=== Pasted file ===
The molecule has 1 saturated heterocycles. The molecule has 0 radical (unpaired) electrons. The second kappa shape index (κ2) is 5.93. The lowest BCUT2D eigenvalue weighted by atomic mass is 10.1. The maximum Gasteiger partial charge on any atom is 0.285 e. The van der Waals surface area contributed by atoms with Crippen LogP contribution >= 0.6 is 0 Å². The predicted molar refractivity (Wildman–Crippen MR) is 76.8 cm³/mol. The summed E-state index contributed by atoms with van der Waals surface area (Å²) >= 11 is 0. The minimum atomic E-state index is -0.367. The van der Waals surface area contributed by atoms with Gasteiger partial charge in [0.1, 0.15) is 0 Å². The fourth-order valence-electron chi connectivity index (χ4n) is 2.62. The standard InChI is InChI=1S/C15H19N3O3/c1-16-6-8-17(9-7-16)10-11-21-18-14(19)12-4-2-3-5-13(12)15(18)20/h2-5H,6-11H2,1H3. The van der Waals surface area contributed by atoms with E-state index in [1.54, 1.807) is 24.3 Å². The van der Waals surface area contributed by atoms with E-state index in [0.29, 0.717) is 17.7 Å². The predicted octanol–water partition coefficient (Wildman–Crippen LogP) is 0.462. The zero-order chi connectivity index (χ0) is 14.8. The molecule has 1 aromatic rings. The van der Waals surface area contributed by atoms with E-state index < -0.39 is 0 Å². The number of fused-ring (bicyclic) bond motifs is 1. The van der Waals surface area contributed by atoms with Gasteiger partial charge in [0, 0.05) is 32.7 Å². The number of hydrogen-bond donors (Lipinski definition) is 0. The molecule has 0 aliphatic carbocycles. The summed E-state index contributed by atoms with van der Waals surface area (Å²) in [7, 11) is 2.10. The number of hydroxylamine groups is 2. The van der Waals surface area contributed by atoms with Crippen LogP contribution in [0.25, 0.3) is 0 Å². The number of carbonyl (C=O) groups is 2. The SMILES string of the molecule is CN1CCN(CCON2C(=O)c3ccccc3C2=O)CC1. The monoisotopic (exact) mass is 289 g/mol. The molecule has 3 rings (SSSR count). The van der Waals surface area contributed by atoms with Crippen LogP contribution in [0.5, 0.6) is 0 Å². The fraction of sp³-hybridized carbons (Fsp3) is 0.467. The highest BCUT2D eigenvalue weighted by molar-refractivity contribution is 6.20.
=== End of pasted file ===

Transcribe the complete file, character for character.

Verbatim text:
The molecule has 1 saturated heterocycles. The molecule has 0 radical (unpaired) electrons. The second kappa shape index (κ2) is 5.93. The lowest BCUT2D eigenvalue weighted by atomic mass is 10.1. The maximum Gasteiger partial charge on any atom is 0.285 e. The van der Waals surface area contributed by atoms with Crippen LogP contribution >= 0.6 is 0 Å². The predicted molar refractivity (Wildman–Crippen MR) is 76.8 cm³/mol. The summed E-state index contributed by atoms with van der Waals surface area (Å²) >= 11 is 0. The minimum atomic E-state index is -0.367. The van der Waals surface area contributed by atoms with Gasteiger partial charge in [0.1, 0.15) is 0 Å². The fourth-order valence-electron chi connectivity index (χ4n) is 2.62. The standard InChI is InChI=1S/C15H19N3O3/c1-16-6-8-17(9-7-16)10-11-21-18-14(19)12-4-2-3-5-13(12)15(18)20/h2-5H,6-11H2,1H3. The van der Waals surface area contributed by atoms with E-state index in [1.54, 1.807) is 24.3 Å². The van der Waals surface area contributed by atoms with E-state index in [0.29, 0.717) is 17.7 Å². The predicted octanol–water partition coefficient (Wildman–Crippen LogP) is 0.462. The zero-order chi connectivity index (χ0) is 14.8. The molecule has 1 aromatic rings. The van der Waals surface area contributed by atoms with E-state index < -0.39 is 0 Å². The number of fused-ring (bicyclic) bond motifs is 1. The van der Waals surface area contributed by atoms with Gasteiger partial charge in [0, 0.05) is 32.7 Å². The number of hydrogen-bond donors (Lipinski definition) is 0. The molecule has 0 aliphatic carbocycles. The summed E-state index contributed by atoms with van der Waals surface area (Å²) in [7, 11) is 2.10. The number of hydroxylamine groups is 2. The van der Waals surface area contributed by atoms with Crippen LogP contribution in [0.25, 0.3) is 0 Å². The number of carbonyl (C=O) groups is 2. The SMILES string of the molecule is CN1CCN(CCON2C(=O)c3ccccc3C2=O)CC1. The monoisotopic (exact) mass is 289 g/mol. The molecule has 3 rings (SSSR count). The van der Waals surface area contributed by atoms with Crippen LogP contribution in [0.5, 0.6) is 0 Å². The fraction of sp³-hybridized carbons (Fsp3) is 0.467. The highest BCUT2D eigenvalue weighted by molar-refractivity contribution is 6.20.